Boy Overboard

Jamal and his sister both love to play football. They have lots of friends and a kind loving family.  But this is Afghanistan where conflict prevails. Games are interrupted by landmines and there are laws that don’t allow girls to play football. Jamal’s mum has been secretly running a school, but when this is discovered, the family must leave and make a long and dangerous journey to Australia.  Although the subject matter is serious, Gleitzman manages to use humour to make this an accessible story for upper primary school children.

‘Penalty shot,’ says Bibi, eyes gleaming. She steps back, hitches up her skirt, runs at the ball and boots it.
Hard.
The ball flies up the street. For a sickening second I think it’s going to smash through Mr Nasser’s one unbroken window. But it curves away from his house and sails all the way up the street.
And thumps into the door of our house.
It’s the most incredible kick I’ve seen in my life.
‘Wow,’ I whisper.

Then our house explodes.
A white flash lights up the whole village and half the desert. A roar of wind smashes into us and flings us both to the ground. I roll onto Bibi and try to cover as much of her body with mine as I can while the air rips at us and stones rain down on us. People are screaming and running out of houses.
‘Get off,’ yells Bibi, ‘You’re squashing my head.’

I roll over and peer down the street through the dust.
Our house is gone. Where it was is just a dark gap between the other houses. Rubble is lying where Dad used to park the taxi.
I stare, speechless, ears ringing, trying to take it all in.
My mouth is open and full of grit.
It was a hard kick, but it wasn’t that hard.

Key Themes

Refugees
Conflict
Distant places
Human rights

Book Information

Author:  Morris Gleitzman
Publisher:  Puffin
ISBN 978-0141316253

Our responses

A rich and well-written book for exploring difficult issues. 

Gleitzman effectively uses humour to make issues of conflict, survival, power and powerlessness, accessible.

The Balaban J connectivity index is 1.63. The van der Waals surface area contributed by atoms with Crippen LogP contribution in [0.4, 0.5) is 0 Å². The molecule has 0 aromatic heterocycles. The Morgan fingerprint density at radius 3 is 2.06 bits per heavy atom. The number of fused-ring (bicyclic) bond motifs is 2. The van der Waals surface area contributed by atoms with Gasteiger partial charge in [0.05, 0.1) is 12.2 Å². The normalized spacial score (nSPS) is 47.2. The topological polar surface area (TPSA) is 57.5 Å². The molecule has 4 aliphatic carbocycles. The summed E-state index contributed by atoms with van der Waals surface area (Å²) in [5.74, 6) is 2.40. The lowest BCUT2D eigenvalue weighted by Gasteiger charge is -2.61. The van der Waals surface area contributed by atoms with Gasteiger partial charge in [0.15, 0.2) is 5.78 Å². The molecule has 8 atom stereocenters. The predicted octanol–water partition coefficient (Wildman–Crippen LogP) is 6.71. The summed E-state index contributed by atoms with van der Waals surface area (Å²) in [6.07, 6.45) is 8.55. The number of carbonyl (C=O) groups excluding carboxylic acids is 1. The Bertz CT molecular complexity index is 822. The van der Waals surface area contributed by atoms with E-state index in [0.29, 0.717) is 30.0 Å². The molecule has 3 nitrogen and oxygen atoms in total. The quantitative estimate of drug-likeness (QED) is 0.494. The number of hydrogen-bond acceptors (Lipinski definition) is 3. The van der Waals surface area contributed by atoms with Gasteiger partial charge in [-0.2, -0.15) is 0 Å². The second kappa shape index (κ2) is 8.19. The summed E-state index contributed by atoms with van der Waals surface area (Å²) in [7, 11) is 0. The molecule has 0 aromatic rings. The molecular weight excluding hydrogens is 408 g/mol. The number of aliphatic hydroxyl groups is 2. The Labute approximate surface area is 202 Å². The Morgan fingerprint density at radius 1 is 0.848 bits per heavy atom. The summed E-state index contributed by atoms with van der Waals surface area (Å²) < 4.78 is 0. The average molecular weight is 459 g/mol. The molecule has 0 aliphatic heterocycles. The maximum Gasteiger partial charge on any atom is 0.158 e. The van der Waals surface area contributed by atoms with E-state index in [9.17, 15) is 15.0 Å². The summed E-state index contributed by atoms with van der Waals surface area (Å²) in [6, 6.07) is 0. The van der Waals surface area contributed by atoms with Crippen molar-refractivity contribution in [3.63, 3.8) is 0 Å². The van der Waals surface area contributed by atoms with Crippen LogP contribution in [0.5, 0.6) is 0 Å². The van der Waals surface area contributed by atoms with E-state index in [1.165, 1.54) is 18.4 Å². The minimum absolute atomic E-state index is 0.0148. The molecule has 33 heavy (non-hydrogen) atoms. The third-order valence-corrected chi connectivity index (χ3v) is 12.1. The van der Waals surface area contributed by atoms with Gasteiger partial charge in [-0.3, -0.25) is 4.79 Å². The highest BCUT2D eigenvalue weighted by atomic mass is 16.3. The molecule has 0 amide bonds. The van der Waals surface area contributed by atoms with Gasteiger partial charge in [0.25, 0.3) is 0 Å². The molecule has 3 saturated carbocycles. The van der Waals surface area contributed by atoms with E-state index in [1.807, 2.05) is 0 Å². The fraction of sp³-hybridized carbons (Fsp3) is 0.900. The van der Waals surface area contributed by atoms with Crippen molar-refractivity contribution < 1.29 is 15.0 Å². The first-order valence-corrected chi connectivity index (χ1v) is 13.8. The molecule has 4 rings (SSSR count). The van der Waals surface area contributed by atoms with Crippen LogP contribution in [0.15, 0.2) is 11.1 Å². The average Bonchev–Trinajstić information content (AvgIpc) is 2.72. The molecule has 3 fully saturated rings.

It got us looking for images of Afghanistan and more factual information about the country and made us think about how the country and its people are portrayed through the media.

I found lots of images of Afghanistan – positive and negative – and used these to challenge children’s ideas about the place and its people. The children and I were surprised by how beautiful the country is.

Children’s responses

Comments from Glenmead School, Yr 5 and Shustoke Primary School, Yr 4

The book raised lots of questions from children that as teachers we didn’t necessarily have the answers to, such as ‘Why were the landmines there?’, ‘Whose responsibility is it to clear them?’, ‘Why do they fight?’. 

Some of the children in my class said they would be scared, but then others said they wouldn’t be scared because that life would be normal for them.

The children were challenged when they realised that the book was describing events similar to those taking place today.

Useful websites

Scattered People Project
A photo documentary following the lives of three people and their journey to, and experiences in, Australia.

Pearson Schools and FE Colleges
Support materials for using this text.
Click here

Picture Books to support this text

Silence Seeker, Ben Morley
The Colour of Home, Mary Hoffman
Out of Iraq, Sybella Wilkes
The Arrival, Shaun Tan
 

Back to Book Club